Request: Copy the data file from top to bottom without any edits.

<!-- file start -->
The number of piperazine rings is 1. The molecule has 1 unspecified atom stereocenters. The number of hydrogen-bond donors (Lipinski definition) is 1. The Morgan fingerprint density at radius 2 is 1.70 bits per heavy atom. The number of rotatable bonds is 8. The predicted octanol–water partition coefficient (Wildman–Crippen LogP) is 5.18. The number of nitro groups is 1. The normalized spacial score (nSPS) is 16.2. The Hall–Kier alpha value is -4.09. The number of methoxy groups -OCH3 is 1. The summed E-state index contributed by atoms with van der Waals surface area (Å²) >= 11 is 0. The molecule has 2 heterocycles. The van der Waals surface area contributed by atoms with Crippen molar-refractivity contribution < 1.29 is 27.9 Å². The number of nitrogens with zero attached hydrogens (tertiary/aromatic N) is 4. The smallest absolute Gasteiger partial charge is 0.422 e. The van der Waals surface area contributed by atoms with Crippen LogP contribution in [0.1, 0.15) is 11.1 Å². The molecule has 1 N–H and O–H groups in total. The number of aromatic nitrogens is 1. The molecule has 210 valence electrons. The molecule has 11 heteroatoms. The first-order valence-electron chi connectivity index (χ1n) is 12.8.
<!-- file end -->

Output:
The number of piperazine rings is 1. The molecule has 1 unspecified atom stereocenters. The number of hydrogen-bond donors (Lipinski definition) is 1. The Morgan fingerprint density at radius 2 is 1.70 bits per heavy atom. The number of rotatable bonds is 8. The predicted octanol–water partition coefficient (Wildman–Crippen LogP) is 5.18. The number of nitro groups is 1. The normalized spacial score (nSPS) is 16.2. The Hall–Kier alpha value is -4.09. The number of methoxy groups -OCH3 is 1. The summed E-state index contributed by atoms with van der Waals surface area (Å²) >= 11 is 0. The molecule has 2 heterocycles. The van der Waals surface area contributed by atoms with Crippen molar-refractivity contribution < 1.29 is 27.9 Å². The number of nitrogens with zero attached hydrogens (tertiary/aromatic N) is 4. The smallest absolute Gasteiger partial charge is 0.422 e. The van der Waals surface area contributed by atoms with Crippen LogP contribution in [0.1, 0.15) is 11.1 Å². The molecule has 1 N–H and O–H groups in total. The number of aromatic nitrogens is 1. The molecule has 210 valence electrons. The molecule has 11 heteroatoms. The first-order valence-electron chi connectivity index (χ1n) is 12.8.